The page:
I was so glad to see another prompt
I wrote this the day after Christmas and have been meaning to go back and edit. It feels really scattered to me, really disjointed. After going back and reading it though, for the most part I am okay with that - it is how the situation feels, so I think I am okay with it reading as such. The last paragraph though really needs some help - I feel like it doesn't connect at all; it seems like an afterthrought (which really, it was). And yet, if I take it out the whold thing seems to be missing something - like there is no "end". What do you think? Should I take it out? At any rate, I'd love feedback of any type: technical, clarity, praying to the writing gods, or needin’-some-lovin’. Thanks
We pleaded for days to get a tree, worried that Santa would skip our house without one. Target sold them for $10 each on Christmas Eve, not like "those damn tree lots" who were "too expensive and out to make an Almighty Buck". We circled those trees in the Target parking lot three or four times, determined to get the perfect one. Eventually, Dad tired of our conversation and said to just pick one or he would. We quickly settled on one about five feet tall - it had holes in it and was the perfect Charlie Brown tree. It listed to one side and the top was broken; it would be hard to get the angel to stay on the top of the tree that year.
The younger kids danced around the beat up blue station wagon while Mom and I hefted our tree on the roof and tied it down. Their excitement wasn't contagious though; Dad sat in the car grumbling about the price of trees, consumerism, and the "God awful noise" the kids were making. Once home he went in his room and shut the door. Mom and the kids braved the corners of the garage and somehow managed to extract a box of Christmas decorations from the shadows. I stood over the stove, in my own world, heating apple cider with cloves and cinnamon sticks and trying to focus on the warmth it would bring. Christmas was supposed to be about love, family, and time spent together. Why did it feel so empty?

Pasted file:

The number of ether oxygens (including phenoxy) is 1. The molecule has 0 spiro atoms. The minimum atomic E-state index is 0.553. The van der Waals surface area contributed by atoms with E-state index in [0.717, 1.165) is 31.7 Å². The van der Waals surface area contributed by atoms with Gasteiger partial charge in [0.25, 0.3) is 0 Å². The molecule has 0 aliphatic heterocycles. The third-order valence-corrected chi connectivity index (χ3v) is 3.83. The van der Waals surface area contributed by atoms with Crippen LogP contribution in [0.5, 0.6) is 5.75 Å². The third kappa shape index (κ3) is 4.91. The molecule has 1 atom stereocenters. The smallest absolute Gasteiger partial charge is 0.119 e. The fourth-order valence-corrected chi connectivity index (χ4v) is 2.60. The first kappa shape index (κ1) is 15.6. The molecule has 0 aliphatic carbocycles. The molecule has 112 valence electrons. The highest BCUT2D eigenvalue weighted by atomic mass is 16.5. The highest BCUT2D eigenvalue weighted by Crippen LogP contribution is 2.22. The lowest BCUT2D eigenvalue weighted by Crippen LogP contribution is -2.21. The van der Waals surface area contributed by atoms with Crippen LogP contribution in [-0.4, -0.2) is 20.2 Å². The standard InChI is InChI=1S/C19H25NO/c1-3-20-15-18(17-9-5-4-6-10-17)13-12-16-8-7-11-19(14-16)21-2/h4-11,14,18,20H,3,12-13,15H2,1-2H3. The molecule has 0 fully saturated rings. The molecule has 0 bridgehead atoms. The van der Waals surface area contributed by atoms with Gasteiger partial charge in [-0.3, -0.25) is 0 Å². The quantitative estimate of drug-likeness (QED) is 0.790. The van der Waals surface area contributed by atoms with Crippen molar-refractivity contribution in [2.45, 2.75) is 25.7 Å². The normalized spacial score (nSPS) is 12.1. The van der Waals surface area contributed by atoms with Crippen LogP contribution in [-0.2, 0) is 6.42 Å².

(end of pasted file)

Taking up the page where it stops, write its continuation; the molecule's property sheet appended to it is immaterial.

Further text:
Years later when my own babe was born I promised him that would never happen to his Christmas. He could be a child and revel in the excitement as long as he would. Merriment around a car while hoisting a tree above one's head would be encouraged, three times around a tree lot would be optional. I'd keep him away from grinches and scrooges complaining about the price of trees so loudly that other families left without a tree.
We don't celebrate Christmas now like when I was younger. There was no tree in our home this year and few presents. We shared cider with cloves and cinnamon sticks though, that tradition is one that I hope he'll remember and carry on when he is grown. I hope that Christmas for him will be a time to gather with loved ones, not a time to try and outdo each other by the gifting of expensive useless gifts. As we create new traditions for our family and continue those we loved in childhood, we remember loved ones who have gone before us. We ache for days past and to be able to hold those now out of reach. We strive to be fully present in this life now. We dream of the days and years to come, and hope the traditions we create will have meaning for our son.